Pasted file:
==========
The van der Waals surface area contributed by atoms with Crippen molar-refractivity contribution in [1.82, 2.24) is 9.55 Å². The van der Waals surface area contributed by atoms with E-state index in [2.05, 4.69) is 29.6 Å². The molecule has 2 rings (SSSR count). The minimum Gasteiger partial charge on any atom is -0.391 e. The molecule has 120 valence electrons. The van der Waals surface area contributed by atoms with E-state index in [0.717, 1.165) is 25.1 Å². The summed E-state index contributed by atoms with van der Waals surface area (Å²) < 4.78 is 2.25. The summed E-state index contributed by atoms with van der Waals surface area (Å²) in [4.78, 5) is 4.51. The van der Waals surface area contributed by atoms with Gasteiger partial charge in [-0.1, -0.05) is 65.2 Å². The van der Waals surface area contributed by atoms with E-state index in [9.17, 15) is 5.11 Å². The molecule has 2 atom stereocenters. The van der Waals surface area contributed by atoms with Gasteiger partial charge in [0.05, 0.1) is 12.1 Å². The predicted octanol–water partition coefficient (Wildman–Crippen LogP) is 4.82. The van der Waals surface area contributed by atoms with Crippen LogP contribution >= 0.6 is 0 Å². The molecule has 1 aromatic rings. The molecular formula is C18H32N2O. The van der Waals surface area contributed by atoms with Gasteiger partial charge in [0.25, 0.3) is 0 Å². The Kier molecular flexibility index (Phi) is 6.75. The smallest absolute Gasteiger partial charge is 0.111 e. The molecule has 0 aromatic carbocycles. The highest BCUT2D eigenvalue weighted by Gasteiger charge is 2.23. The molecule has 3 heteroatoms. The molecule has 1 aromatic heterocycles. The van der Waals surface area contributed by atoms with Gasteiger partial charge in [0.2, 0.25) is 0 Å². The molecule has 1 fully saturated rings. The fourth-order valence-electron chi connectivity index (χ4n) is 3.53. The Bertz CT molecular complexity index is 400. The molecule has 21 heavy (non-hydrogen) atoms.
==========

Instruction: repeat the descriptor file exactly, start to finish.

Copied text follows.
The van der Waals surface area contributed by atoms with Crippen molar-refractivity contribution in [1.82, 2.24) is 9.55 Å². The van der Waals surface area contributed by atoms with E-state index in [2.05, 4.69) is 29.6 Å². The molecule has 2 rings (SSSR count). The minimum Gasteiger partial charge on any atom is -0.391 e. The molecule has 120 valence electrons. The van der Waals surface area contributed by atoms with E-state index in [0.717, 1.165) is 25.1 Å². The summed E-state index contributed by atoms with van der Waals surface area (Å²) < 4.78 is 2.25. The summed E-state index contributed by atoms with van der Waals surface area (Å²) in [4.78, 5) is 4.51. The van der Waals surface area contributed by atoms with Gasteiger partial charge in [-0.1, -0.05) is 65.2 Å². The van der Waals surface area contributed by atoms with E-state index in [9.17, 15) is 5.11 Å². The molecule has 2 atom stereocenters. The van der Waals surface area contributed by atoms with Gasteiger partial charge in [0.05, 0.1) is 12.1 Å². The predicted octanol–water partition coefficient (Wildman–Crippen LogP) is 4.82. The van der Waals surface area contributed by atoms with Crippen LogP contribution >= 0.6 is 0 Å². The molecule has 1 aromatic rings. The molecular formula is C18H32N2O. The van der Waals surface area contributed by atoms with Gasteiger partial charge in [0.25, 0.3) is 0 Å². The Kier molecular flexibility index (Phi) is 6.75. The smallest absolute Gasteiger partial charge is 0.111 e. The molecule has 0 aromatic carbocycles. The highest BCUT2D eigenvalue weighted by Gasteiger charge is 2.23. The molecule has 3 heteroatoms. The molecule has 1 aromatic heterocycles. The van der Waals surface area contributed by atoms with Gasteiger partial charge in [0.2, 0.25) is 0 Å². The molecule has 1 fully saturated rings. The fourth-order valence-electron chi connectivity index (χ4n) is 3.53. The Bertz CT molecular complexity index is 400. The molecule has 21 heavy (non-hydrogen) atoms.